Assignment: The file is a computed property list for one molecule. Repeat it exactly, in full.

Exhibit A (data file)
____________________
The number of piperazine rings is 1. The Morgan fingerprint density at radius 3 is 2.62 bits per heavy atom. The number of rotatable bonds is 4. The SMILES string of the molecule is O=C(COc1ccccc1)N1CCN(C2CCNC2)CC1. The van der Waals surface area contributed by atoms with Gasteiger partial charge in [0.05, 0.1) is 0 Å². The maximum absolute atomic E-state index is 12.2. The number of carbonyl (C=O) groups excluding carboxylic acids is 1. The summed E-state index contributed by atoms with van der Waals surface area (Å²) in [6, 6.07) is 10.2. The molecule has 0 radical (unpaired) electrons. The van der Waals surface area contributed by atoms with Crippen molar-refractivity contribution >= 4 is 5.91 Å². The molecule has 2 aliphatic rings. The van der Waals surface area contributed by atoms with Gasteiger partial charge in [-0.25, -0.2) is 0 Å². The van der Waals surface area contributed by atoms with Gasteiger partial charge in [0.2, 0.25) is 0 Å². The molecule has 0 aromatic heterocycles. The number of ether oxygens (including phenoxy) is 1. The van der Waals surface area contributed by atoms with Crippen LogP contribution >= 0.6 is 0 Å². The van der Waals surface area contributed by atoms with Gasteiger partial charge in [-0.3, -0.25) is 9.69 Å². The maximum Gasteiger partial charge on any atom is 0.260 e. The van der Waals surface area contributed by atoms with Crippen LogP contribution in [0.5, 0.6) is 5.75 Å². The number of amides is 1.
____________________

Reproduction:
The number of piperazine rings is 1. The Morgan fingerprint density at radius 3 is 2.62 bits per heavy atom. The number of rotatable bonds is 4. The SMILES string of the molecule is O=C(COc1ccccc1)N1CCN(C2CCNC2)CC1. The van der Waals surface area contributed by atoms with Gasteiger partial charge in [0.05, 0.1) is 0 Å². The maximum absolute atomic E-state index is 12.2. The number of carbonyl (C=O) groups excluding carboxylic acids is 1. The summed E-state index contributed by atoms with van der Waals surface area (Å²) in [6, 6.07) is 10.2. The molecule has 0 radical (unpaired) electrons. The van der Waals surface area contributed by atoms with Crippen molar-refractivity contribution >= 4 is 5.91 Å². The molecule has 2 aliphatic rings. The van der Waals surface area contributed by atoms with Gasteiger partial charge in [-0.25, -0.2) is 0 Å². The van der Waals surface area contributed by atoms with Gasteiger partial charge in [0.2, 0.25) is 0 Å². The molecule has 0 aromatic heterocycles. The number of ether oxygens (including phenoxy) is 1. The van der Waals surface area contributed by atoms with Crippen LogP contribution >= 0.6 is 0 Å². The van der Waals surface area contributed by atoms with Gasteiger partial charge in [-0.3, -0.25) is 9.69 Å². The maximum Gasteiger partial charge on any atom is 0.260 e. The van der Waals surface area contributed by atoms with Crippen LogP contribution in [0.5, 0.6) is 5.75 Å². The number of amides is 1.